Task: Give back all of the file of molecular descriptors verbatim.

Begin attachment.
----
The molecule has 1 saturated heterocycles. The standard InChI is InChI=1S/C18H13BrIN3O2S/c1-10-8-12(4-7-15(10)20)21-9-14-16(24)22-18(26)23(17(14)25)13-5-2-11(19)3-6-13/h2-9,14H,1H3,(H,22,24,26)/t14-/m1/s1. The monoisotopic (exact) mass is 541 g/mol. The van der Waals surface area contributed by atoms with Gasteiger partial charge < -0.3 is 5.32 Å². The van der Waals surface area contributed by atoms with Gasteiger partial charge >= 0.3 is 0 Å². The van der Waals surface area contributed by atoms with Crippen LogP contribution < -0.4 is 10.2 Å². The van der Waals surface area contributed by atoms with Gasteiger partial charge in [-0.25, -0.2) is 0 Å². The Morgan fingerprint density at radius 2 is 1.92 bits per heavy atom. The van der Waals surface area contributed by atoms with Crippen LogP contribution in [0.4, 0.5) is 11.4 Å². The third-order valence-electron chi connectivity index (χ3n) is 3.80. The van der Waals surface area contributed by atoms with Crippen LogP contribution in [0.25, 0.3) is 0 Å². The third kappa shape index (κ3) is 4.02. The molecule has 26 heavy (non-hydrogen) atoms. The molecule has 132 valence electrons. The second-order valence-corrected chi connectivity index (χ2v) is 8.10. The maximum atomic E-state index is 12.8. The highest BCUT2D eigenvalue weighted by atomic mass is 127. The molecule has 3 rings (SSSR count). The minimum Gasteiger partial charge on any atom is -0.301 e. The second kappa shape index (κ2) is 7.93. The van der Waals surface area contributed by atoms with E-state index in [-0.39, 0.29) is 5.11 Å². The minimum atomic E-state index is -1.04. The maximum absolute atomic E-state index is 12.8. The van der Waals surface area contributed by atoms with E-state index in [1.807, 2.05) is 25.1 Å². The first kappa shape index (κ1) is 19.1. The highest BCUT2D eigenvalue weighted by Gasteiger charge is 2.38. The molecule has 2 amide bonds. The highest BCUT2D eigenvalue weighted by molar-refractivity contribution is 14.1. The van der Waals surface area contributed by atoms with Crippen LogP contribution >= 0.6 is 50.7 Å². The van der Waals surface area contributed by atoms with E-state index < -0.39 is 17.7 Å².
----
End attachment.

The molecule has 1 saturated heterocycles. The standard InChI is InChI=1S/C18H13BrIN3O2S/c1-10-8-12(4-7-15(10)20)21-9-14-16(24)22-18(26)23(17(14)25)13-5-2-11(19)3-6-13/h2-9,14H,1H3,(H,22,24,26)/t14-/m1/s1. The monoisotopic (exact) mass is 541 g/mol. The van der Waals surface area contributed by atoms with Gasteiger partial charge < -0.3 is 5.32 Å². The van der Waals surface area contributed by atoms with Gasteiger partial charge >= 0.3 is 0 Å². The van der Waals surface area contributed by atoms with Crippen LogP contribution < -0.4 is 10.2 Å². The van der Waals surface area contributed by atoms with Gasteiger partial charge in [-0.25, -0.2) is 0 Å². The Morgan fingerprint density at radius 2 is 1.92 bits per heavy atom. The van der Waals surface area contributed by atoms with Crippen LogP contribution in [0.4, 0.5) is 11.4 Å². The third-order valence-electron chi connectivity index (χ3n) is 3.80. The van der Waals surface area contributed by atoms with Crippen LogP contribution in [0.25, 0.3) is 0 Å². The third kappa shape index (κ3) is 4.02. The molecule has 26 heavy (non-hydrogen) atoms. The molecule has 132 valence electrons. The second-order valence-corrected chi connectivity index (χ2v) is 8.10. The maximum atomic E-state index is 12.8. The highest BCUT2D eigenvalue weighted by atomic mass is 127. The molecule has 3 rings (SSSR count). The minimum Gasteiger partial charge on any atom is -0.301 e. The second kappa shape index (κ2) is 7.93. The van der Waals surface area contributed by atoms with E-state index in [-0.39, 0.29) is 5.11 Å². The minimum atomic E-state index is -1.04. The maximum absolute atomic E-state index is 12.8. The van der Waals surface area contributed by atoms with E-state index in [1.807, 2.05) is 25.1 Å². The first kappa shape index (κ1) is 19.1. The highest BCUT2D eigenvalue weighted by Gasteiger charge is 2.38. The molecule has 2 amide bonds. The highest BCUT2D eigenvalue weighted by molar-refractivity contribution is 14.1. The van der Waals surface area contributed by atoms with Crippen LogP contribution >= 0.6 is 50.7 Å². The van der Waals surface area contributed by atoms with E-state index < -0.39 is 17.7 Å².